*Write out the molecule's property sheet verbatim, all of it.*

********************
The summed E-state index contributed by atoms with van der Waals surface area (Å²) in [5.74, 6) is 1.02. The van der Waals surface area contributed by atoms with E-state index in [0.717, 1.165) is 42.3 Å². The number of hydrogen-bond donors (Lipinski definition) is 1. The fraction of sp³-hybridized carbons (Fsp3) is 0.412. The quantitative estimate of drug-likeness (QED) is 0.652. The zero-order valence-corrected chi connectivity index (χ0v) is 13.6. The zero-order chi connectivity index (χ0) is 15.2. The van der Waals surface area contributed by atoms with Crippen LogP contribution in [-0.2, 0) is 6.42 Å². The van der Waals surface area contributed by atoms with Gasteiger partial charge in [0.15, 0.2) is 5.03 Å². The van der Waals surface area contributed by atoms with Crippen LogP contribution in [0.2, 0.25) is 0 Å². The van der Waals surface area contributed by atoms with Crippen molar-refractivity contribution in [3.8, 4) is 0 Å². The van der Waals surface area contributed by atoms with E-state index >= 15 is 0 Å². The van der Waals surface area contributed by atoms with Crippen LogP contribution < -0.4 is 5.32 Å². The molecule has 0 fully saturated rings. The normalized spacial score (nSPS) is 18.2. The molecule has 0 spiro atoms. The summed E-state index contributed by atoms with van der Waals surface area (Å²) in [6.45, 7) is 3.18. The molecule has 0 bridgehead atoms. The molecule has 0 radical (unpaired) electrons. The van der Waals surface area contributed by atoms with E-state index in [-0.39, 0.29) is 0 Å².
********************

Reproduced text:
The summed E-state index contributed by atoms with van der Waals surface area (Å²) in [5.74, 6) is 1.02. The van der Waals surface area contributed by atoms with E-state index in [0.717, 1.165) is 42.3 Å². The number of hydrogen-bond donors (Lipinski definition) is 1. The fraction of sp³-hybridized carbons (Fsp3) is 0.412. The quantitative estimate of drug-likeness (QED) is 0.652. The zero-order valence-corrected chi connectivity index (χ0v) is 13.6. The zero-order chi connectivity index (χ0) is 15.2. The van der Waals surface area contributed by atoms with Crippen LogP contribution in [-0.2, 0) is 6.42 Å². The van der Waals surface area contributed by atoms with Gasteiger partial charge in [0.15, 0.2) is 5.03 Å². The van der Waals surface area contributed by atoms with Crippen LogP contribution in [0.2, 0.25) is 0 Å². The van der Waals surface area contributed by atoms with Crippen molar-refractivity contribution in [3.8, 4) is 0 Å². The van der Waals surface area contributed by atoms with E-state index >= 15 is 0 Å². The van der Waals surface area contributed by atoms with Crippen LogP contribution < -0.4 is 5.32 Å². The molecule has 0 fully saturated rings. The normalized spacial score (nSPS) is 18.2. The molecule has 0 spiro atoms. The summed E-state index contributed by atoms with van der Waals surface area (Å²) in [6.45, 7) is 3.18. The molecule has 0 bridgehead atoms. The molecule has 0 radical (unpaired) electrons. The van der Waals surface area contributed by atoms with E-state index in [-0.39, 0.29) is 0 Å².